(NEW YORK) — Russian President Vladimir Putin’s “special military operation” into neighboring Ukraine began on Feb. 24, with Russian forces invading from Belarus, to the north, and Russia, to the east. Ukrainian troops have offered “stiff resistance,” according to U.S. officials.
The Russian military has since launched a full-scale ground offensive in eastern Ukraine’s disputed Donbas region, capturing the strategic port city of Mariupol and securing a coastal corridor to the Moscow-annexed Crimean Peninsula.
Here’s how the news is developing. All times Eastern:
Jun 02, 4:34 am
Russia takes most of key city in Donbas
Russian forces have taken control of most of Sieverodonetsk in eastern Ukraine, the U.K. Ministry of Defense said Thursday in an intelligence update.
“The main road into the Sieverodonetsk pocket likely remains under Ukrainian control but Russia continues to make steady local gains, enabled by a heavy concentration of artillery,” the ministry said. “This has not been without cost, and Russian forces have sustained losses in the process.”
Sieverodonetsk, an industrial hub, is the largest city still held by Ukrainian troops in the contested Donbas region of Ukraine’s east, which comprises the self-proclaimed republics in Luhansk and Donetsk oblasts.
“Crossing the Siverskyy Donets River — which is a natural barrier to its axes of advance –- is vital for Russian forces as they secure Luhansk Oblast and prepare to switch focus to Donetsk Oblast,” the ministry added. “Potential crossing sites include between Sieverodonetsk and the neighbouring town of Lysychansk; and near recently-captured Lyman. In both locations, the river line likely still remains controlled by Ukrainian forces, who have destroyed existing bridges.”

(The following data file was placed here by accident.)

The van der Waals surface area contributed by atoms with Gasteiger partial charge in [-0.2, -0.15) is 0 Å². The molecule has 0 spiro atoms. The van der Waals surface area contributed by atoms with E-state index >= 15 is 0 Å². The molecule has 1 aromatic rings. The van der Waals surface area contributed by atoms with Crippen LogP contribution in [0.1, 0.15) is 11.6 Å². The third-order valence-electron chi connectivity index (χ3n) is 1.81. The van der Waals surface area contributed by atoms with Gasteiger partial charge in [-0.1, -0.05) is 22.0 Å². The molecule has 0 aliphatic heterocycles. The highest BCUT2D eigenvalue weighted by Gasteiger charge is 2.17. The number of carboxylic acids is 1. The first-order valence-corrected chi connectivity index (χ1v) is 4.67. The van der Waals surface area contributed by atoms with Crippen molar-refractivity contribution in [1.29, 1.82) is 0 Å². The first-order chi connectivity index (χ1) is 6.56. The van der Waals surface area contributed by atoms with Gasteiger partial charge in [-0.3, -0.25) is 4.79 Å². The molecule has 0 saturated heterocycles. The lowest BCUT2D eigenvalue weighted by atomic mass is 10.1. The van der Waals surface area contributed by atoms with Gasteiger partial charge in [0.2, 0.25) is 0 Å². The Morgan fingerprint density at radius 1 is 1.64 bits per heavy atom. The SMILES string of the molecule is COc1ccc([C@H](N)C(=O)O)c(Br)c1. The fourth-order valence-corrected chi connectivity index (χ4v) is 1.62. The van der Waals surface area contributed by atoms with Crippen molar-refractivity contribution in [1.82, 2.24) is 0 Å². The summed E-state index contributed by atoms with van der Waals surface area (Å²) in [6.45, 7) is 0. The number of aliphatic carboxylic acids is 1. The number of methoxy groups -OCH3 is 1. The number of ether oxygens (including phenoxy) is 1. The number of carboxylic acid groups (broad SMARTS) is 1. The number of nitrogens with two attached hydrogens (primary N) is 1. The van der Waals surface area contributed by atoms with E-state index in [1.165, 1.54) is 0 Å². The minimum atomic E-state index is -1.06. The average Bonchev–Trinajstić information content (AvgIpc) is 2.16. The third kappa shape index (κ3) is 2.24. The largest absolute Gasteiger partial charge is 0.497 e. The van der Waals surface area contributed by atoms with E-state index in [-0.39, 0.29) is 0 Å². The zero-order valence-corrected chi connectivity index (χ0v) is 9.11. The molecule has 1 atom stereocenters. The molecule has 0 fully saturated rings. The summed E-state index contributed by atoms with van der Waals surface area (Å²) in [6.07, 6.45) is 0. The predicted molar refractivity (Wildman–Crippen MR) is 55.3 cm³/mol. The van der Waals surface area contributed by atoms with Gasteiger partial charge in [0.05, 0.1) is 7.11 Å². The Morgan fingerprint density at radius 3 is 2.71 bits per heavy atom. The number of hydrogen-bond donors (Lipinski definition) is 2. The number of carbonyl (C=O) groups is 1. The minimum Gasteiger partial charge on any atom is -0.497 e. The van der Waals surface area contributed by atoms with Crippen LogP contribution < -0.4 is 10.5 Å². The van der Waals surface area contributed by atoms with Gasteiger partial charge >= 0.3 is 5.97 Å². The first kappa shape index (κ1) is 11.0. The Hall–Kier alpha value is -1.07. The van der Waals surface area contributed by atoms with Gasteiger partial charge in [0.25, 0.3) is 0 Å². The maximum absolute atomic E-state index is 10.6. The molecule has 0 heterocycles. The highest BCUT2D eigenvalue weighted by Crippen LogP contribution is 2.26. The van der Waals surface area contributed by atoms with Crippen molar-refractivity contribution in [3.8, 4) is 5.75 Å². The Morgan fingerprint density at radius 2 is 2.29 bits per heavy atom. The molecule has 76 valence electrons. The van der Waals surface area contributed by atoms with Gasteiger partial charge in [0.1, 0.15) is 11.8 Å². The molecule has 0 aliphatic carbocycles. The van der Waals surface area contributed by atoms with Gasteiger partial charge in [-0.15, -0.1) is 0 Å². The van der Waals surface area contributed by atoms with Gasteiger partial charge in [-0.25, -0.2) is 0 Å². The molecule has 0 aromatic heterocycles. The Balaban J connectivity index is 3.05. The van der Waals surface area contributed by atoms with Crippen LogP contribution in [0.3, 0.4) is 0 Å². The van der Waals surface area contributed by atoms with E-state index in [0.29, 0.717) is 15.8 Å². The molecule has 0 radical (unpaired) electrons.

Sievierodonetsk and Lysychansk are the last major cities in the Luhansk area still controlled by Ukraine.
“It is likely Russia will need at least a short tactical pause to re-set for opposed river crossings and subsequent attacks further into Donetsk Oblast, where Ukrainian armed forces have prepared defensive positions,” the ministry added. “To do so risks losing some of the momentum they have built over the last week.”
Jun 01, 9:27 pm
Ukraine’s first lady tells ABC News that giving up land is ‘like conceding a freedom’
In an exclusive interview with ABC News, Ukrainian first lady Olena Zelenska spoke about the state of the ongoing conflict with Russia and where the Ukrainian people currently stand as a country.
In her first televised solo interview since the invasion began, Zelenska, 44, told Good Morning America co-anchor Robin Roberts that conceding territory to Russia won’t stop the war.
“You just can’t concede…parts of your territory. It’s like conceding a freedom,” Zelenska said. “Even if we would consider territories, the aggressor would not stop at that. He would continue pressing, he would continue launching more and more steps forward, more and more attacks against our territory.”
The interview with Zelenska will air Thursday, June 2, on Good Morning America and across ABC News. GMA airs at 7 a.m. ET on ABC.
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